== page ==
Cancer is one of the most serious health problems in developed countries, and statistics show that it is the second most common cause of death after cardiovascular disease.
Of course, the term “cancer” does not describe a disease, but a group of diseases, the cause of which is at the cellular level. The term refers to the excess, spontaneous growth of cells in the body that was normal before the onset of the process of carcinogenesis. Organically, cancer is a disease of cells.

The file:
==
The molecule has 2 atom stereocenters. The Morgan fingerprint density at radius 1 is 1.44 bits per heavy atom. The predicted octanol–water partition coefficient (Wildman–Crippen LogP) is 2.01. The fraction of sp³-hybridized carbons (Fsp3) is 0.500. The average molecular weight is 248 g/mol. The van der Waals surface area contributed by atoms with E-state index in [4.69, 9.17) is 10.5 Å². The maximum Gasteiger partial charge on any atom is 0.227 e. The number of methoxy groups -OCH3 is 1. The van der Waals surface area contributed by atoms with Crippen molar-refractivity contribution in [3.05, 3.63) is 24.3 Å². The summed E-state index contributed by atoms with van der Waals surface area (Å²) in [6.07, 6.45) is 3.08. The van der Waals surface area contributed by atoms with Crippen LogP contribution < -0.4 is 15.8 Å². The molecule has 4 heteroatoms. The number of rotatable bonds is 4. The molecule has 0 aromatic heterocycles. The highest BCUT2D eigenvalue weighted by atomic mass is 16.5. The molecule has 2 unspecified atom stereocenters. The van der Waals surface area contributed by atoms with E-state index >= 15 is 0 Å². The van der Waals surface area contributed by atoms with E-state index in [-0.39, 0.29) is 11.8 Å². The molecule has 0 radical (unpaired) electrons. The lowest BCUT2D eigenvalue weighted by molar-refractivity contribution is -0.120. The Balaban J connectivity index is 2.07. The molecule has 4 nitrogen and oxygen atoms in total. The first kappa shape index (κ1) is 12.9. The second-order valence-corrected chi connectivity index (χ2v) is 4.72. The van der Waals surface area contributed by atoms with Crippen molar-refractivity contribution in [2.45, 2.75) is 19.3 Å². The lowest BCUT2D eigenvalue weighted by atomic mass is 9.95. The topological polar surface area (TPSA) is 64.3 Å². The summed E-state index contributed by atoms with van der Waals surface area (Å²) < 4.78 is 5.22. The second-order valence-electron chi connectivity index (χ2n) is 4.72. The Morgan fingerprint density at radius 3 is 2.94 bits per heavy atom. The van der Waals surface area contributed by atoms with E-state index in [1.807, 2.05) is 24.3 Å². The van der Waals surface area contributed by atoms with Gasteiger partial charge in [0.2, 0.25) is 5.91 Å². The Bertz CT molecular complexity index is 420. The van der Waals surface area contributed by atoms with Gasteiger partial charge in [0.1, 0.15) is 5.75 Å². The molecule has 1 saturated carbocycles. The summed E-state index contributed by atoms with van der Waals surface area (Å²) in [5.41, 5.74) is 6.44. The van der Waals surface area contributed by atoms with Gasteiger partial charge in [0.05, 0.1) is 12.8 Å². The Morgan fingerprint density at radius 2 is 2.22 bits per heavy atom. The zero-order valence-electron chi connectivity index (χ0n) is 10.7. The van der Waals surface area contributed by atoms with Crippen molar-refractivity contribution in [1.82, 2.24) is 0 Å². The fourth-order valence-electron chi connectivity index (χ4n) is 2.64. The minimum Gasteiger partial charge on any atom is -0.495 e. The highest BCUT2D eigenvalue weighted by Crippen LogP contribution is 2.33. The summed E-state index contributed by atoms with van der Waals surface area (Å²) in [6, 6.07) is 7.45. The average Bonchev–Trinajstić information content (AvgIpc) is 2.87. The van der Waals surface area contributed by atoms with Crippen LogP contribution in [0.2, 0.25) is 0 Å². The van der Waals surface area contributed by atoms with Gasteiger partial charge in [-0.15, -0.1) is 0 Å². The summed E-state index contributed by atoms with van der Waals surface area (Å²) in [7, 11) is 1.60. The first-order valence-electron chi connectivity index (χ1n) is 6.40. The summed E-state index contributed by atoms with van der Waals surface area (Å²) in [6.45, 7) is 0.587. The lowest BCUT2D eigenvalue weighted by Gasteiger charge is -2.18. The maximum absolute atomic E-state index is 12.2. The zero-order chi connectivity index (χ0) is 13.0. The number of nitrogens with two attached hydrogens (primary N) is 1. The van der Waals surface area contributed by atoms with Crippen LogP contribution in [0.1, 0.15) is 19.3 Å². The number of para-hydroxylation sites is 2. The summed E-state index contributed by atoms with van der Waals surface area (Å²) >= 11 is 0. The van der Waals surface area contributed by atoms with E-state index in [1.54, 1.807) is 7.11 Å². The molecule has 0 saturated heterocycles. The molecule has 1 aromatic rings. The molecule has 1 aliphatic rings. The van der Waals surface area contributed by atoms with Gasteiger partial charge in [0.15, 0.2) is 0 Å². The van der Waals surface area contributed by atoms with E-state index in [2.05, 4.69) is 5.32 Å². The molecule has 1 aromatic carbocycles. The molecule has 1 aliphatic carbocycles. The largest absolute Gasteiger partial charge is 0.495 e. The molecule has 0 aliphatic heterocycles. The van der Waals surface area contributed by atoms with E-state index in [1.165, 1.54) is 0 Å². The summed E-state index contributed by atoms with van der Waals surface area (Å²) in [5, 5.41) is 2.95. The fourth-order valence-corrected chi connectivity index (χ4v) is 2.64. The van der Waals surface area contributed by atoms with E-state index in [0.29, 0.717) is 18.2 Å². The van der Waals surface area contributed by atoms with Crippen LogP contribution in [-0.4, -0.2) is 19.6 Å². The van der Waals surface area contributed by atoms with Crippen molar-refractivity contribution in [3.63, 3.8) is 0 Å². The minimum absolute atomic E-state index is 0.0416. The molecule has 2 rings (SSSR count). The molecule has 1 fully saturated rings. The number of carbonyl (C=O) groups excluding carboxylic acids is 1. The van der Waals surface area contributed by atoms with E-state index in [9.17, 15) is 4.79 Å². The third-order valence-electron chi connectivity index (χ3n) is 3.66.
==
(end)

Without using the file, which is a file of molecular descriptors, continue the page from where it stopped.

Unlike normal cells in our body, which grow, divide and die in a highly controlled mannercancer cells differ in that continue to share uncontrollably. This leads to the growth of a mass of cells called a tumor. Tumors can be benign or malignant.
Hippocrates was the first to call this disease “cancer”. The father of medicine used the terms “cancer” and “carcinoma” to describe various tumors “with internal or external ulcers and edema.”
In other words, he compared them with crayfish (με καβούρια, καρκίνοι στα αρχαία ελληνικά), as they were called in ancient Greek, since the radial metastases of cancer cells resemble the paws and claws of crustaceans (crayfish, crabs).